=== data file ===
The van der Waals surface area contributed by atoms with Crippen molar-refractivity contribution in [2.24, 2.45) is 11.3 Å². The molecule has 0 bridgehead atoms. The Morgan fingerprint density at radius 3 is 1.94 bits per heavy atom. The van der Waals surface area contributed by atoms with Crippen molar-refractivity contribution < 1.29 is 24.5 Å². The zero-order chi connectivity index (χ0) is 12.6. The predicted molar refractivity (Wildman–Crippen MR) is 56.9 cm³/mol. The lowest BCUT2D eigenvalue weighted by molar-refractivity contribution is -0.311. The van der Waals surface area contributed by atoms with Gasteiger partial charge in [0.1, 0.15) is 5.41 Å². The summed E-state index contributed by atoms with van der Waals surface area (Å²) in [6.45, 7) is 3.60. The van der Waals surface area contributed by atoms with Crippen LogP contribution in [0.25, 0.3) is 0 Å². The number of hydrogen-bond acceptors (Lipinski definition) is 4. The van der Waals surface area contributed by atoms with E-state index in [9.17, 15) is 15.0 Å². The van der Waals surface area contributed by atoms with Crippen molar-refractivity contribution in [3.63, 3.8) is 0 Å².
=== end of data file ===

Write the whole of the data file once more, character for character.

The van der Waals surface area contributed by atoms with Crippen molar-refractivity contribution in [2.24, 2.45) is 11.3 Å². The molecule has 0 bridgehead atoms. The Morgan fingerprint density at radius 3 is 1.94 bits per heavy atom. The van der Waals surface area contributed by atoms with Crippen molar-refractivity contribution < 1.29 is 24.5 Å². The zero-order chi connectivity index (χ0) is 12.6. The predicted molar refractivity (Wildman–Crippen MR) is 56.9 cm³/mol. The lowest BCUT2D eigenvalue weighted by molar-refractivity contribution is -0.311. The van der Waals surface area contributed by atoms with Gasteiger partial charge in [0.1, 0.15) is 5.41 Å². The summed E-state index contributed by atoms with van der Waals surface area (Å²) in [6.45, 7) is 3.60. The van der Waals surface area contributed by atoms with Crippen LogP contribution in [0.25, 0.3) is 0 Å². The number of hydrogen-bond acceptors (Lipinski definition) is 4. The van der Waals surface area contributed by atoms with E-state index in [9.17, 15) is 15.0 Å². The van der Waals surface area contributed by atoms with Crippen molar-refractivity contribution in [3.63, 3.8) is 0 Å².